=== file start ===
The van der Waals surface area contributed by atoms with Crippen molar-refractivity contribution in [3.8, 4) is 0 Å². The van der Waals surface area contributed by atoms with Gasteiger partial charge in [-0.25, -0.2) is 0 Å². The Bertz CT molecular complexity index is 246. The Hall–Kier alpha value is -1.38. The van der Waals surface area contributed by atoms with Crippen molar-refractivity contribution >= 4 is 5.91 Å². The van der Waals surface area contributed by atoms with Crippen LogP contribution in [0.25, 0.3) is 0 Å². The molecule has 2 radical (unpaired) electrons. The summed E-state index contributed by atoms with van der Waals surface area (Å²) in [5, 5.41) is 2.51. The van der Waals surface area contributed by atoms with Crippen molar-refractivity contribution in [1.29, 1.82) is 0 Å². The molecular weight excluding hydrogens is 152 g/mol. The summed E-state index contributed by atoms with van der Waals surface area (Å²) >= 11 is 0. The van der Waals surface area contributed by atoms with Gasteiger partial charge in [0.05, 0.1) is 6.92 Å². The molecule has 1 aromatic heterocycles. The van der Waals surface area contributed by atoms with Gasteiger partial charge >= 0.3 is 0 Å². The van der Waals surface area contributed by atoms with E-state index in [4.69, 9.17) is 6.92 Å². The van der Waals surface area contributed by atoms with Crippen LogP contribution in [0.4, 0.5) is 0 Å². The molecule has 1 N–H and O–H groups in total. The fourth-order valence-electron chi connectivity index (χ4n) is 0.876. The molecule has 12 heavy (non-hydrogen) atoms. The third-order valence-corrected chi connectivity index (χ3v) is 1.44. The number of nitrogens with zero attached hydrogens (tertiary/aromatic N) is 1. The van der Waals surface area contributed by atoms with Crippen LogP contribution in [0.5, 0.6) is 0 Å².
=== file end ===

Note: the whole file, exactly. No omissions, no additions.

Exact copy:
The van der Waals surface area contributed by atoms with Crippen molar-refractivity contribution in [3.8, 4) is 0 Å². The van der Waals surface area contributed by atoms with Gasteiger partial charge in [-0.25, -0.2) is 0 Å². The Bertz CT molecular complexity index is 246. The Hall–Kier alpha value is -1.38. The van der Waals surface area contributed by atoms with Crippen molar-refractivity contribution >= 4 is 5.91 Å². The van der Waals surface area contributed by atoms with Crippen LogP contribution in [0.25, 0.3) is 0 Å². The molecule has 2 radical (unpaired) electrons. The summed E-state index contributed by atoms with van der Waals surface area (Å²) in [5, 5.41) is 2.51. The van der Waals surface area contributed by atoms with Crippen molar-refractivity contribution in [1.29, 1.82) is 0 Å². The molecular weight excluding hydrogens is 152 g/mol. The summed E-state index contributed by atoms with van der Waals surface area (Å²) >= 11 is 0. The van der Waals surface area contributed by atoms with Gasteiger partial charge in [0.05, 0.1) is 6.92 Å². The molecule has 1 aromatic heterocycles. The van der Waals surface area contributed by atoms with Gasteiger partial charge >= 0.3 is 0 Å². The van der Waals surface area contributed by atoms with E-state index in [4.69, 9.17) is 6.92 Å². The van der Waals surface area contributed by atoms with Crippen LogP contribution in [0.4, 0.5) is 0 Å². The molecule has 1 N–H and O–H groups in total. The fourth-order valence-electron chi connectivity index (χ4n) is 0.876. The molecule has 12 heavy (non-hydrogen) atoms. The third-order valence-corrected chi connectivity index (χ3v) is 1.44. The number of nitrogens with zero attached hydrogens (tertiary/aromatic N) is 1. The van der Waals surface area contributed by atoms with Crippen LogP contribution in [0.5, 0.6) is 0 Å².